Or they could have felt bad and had their self-esteem damaged somewhat and decided to quit (the raid or the game, who knows) because they didn’t feel they were up to the challenge (and never wanted so much damn challenge in the game that attracted them originally, thank you.)
And this state of affairs makes me feel sad.
It’s the sheer divisiveness of raids.
Some people relish the challenge and thrive in it.
Some, like me, grit their teeth, buckle down and stubbornly endure the pain because reasons.
Both of us cross the line and end up over there.
Still others (and I think there are very many, and the majority tends to win) choose not to even bother making the attempt, because reasons.
They wind up over here.
Both sides look at each other across a chasm of not-really-understanding each other, not-willing-to-play-with each other.
To have this happen in -GW2-, the previous home of the ‘everyone is welcome and an extra helping hand’ community, makes me really really sad.
It’s mostly holy-trinity-esque, with a heavy helping of control and buffs, a sprinkling of GW2-specific mechanics, and the extra requirement that a few more people than the tank and healer know what the hell they’re doing.
You need a tank that knows the ideal mob positioning pattern for Vale Guardian.
As mentioned previously, the ‘tank’ shorthand in GW2 simply means someone with higher toughness than the others. Not necessarily ludicrously higher toughness. No silly taunting needed. It’s mostly about control of mob positioning using your body, doing damage, and oh, not dying, of course.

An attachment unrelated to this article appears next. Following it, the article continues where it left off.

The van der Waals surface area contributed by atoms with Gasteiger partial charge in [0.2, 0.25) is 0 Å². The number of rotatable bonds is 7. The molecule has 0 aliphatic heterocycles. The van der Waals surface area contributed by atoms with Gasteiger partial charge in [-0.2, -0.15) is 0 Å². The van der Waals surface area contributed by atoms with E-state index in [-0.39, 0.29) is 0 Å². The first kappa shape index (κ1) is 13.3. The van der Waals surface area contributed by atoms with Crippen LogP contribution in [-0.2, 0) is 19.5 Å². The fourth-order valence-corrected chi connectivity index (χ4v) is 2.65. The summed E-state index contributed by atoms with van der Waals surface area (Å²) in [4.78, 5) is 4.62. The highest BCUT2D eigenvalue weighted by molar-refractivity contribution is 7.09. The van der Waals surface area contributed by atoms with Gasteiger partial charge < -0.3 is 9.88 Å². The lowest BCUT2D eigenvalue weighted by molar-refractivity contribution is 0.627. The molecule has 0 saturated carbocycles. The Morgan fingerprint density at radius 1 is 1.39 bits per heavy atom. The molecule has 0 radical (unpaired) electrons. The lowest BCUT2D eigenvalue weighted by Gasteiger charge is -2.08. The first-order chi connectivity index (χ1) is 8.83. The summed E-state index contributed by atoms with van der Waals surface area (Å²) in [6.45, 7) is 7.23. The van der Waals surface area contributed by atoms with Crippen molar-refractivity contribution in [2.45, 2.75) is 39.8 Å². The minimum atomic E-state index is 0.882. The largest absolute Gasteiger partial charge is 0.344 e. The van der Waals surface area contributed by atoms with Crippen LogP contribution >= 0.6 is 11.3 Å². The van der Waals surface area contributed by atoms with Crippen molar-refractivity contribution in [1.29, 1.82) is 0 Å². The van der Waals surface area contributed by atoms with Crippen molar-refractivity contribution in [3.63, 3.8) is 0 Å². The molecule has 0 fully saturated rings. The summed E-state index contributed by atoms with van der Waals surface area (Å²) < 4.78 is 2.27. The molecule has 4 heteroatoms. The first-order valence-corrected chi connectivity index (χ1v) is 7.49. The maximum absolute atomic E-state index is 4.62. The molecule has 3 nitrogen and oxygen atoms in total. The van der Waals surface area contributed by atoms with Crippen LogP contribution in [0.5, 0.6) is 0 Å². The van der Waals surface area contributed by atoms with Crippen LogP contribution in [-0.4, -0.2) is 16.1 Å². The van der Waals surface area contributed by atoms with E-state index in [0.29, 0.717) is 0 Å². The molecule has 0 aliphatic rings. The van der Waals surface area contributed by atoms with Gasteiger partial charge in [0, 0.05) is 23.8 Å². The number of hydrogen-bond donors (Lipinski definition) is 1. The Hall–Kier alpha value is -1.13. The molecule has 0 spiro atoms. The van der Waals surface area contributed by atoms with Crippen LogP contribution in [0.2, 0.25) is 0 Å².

You need a healer that can actually heal. As in, knows how to time their skills to best effect when people are going to take large amounts of damage, not just spam 1 and hope the trickle heals suffice.
Preferably a healer that also knows about control, as they are often assigned to a position where having knockbacks come in handy.
(One of the best healers I’ve seen though managed to upkeep a regeneration boon, rather than just stick to reactive healing. It’s often overlooked, but I suspect that buff is stronger than it first appears. Having the protection boon, of course, also helps to reduce the amount of reactive healing required.
I’m sure there are many nuances of healing I’m failing to appreciate, since I don’t really care for that function, but given the varied performances observed from different healers, presumably with different builds and know-how, I’m sure it’s there.)
From firsthand experience, I can definitely attest to the carnage that happens when a healer isn’t even averagely competent.
I took a most unusual, shocking amount of damage on one of the sturdiest classes. It was most noticeable. It also tended to cause the raid to wipe as people went down, failing a raid mechanic.